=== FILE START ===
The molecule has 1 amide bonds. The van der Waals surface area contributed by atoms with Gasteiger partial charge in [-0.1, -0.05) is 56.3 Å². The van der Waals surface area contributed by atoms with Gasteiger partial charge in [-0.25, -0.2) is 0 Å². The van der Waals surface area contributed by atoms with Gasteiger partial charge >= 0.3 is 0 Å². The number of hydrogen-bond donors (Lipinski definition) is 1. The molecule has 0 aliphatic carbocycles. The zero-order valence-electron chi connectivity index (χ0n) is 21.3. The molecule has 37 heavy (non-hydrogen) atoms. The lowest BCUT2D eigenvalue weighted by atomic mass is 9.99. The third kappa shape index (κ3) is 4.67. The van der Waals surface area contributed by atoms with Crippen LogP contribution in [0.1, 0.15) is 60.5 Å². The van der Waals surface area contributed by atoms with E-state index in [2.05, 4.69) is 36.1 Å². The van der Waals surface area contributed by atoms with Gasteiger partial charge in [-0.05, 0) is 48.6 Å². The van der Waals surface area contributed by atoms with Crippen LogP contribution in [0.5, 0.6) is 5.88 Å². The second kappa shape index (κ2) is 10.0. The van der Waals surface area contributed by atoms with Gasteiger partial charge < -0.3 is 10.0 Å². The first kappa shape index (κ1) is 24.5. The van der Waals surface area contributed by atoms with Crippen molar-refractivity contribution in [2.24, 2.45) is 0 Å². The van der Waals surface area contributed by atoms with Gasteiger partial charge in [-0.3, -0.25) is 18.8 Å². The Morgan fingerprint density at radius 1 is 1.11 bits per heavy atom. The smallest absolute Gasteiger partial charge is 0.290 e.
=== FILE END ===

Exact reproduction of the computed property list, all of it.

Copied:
The molecule has 1 amide bonds. The van der Waals surface area contributed by atoms with Gasteiger partial charge in [-0.1, -0.05) is 56.3 Å². The van der Waals surface area contributed by atoms with Gasteiger partial charge in [-0.25, -0.2) is 0 Å². The van der Waals surface area contributed by atoms with Gasteiger partial charge >= 0.3 is 0 Å². The number of hydrogen-bond donors (Lipinski definition) is 1. The molecule has 0 aliphatic carbocycles. The zero-order valence-electron chi connectivity index (χ0n) is 21.3. The molecule has 37 heavy (non-hydrogen) atoms. The lowest BCUT2D eigenvalue weighted by atomic mass is 9.99. The third kappa shape index (κ3) is 4.67. The van der Waals surface area contributed by atoms with Crippen LogP contribution in [0.1, 0.15) is 60.5 Å². The van der Waals surface area contributed by atoms with E-state index in [2.05, 4.69) is 36.1 Å². The van der Waals surface area contributed by atoms with Gasteiger partial charge in [-0.05, 0) is 48.6 Å². The van der Waals surface area contributed by atoms with Crippen LogP contribution in [0.5, 0.6) is 5.88 Å². The second kappa shape index (κ2) is 10.0. The van der Waals surface area contributed by atoms with Gasteiger partial charge < -0.3 is 10.0 Å². The first kappa shape index (κ1) is 24.5. The van der Waals surface area contributed by atoms with Crippen molar-refractivity contribution in [2.24, 2.45) is 0 Å². The van der Waals surface area contributed by atoms with Gasteiger partial charge in [-0.3, -0.25) is 18.8 Å². The Morgan fingerprint density at radius 1 is 1.11 bits per heavy atom. The smallest absolute Gasteiger partial charge is 0.290 e.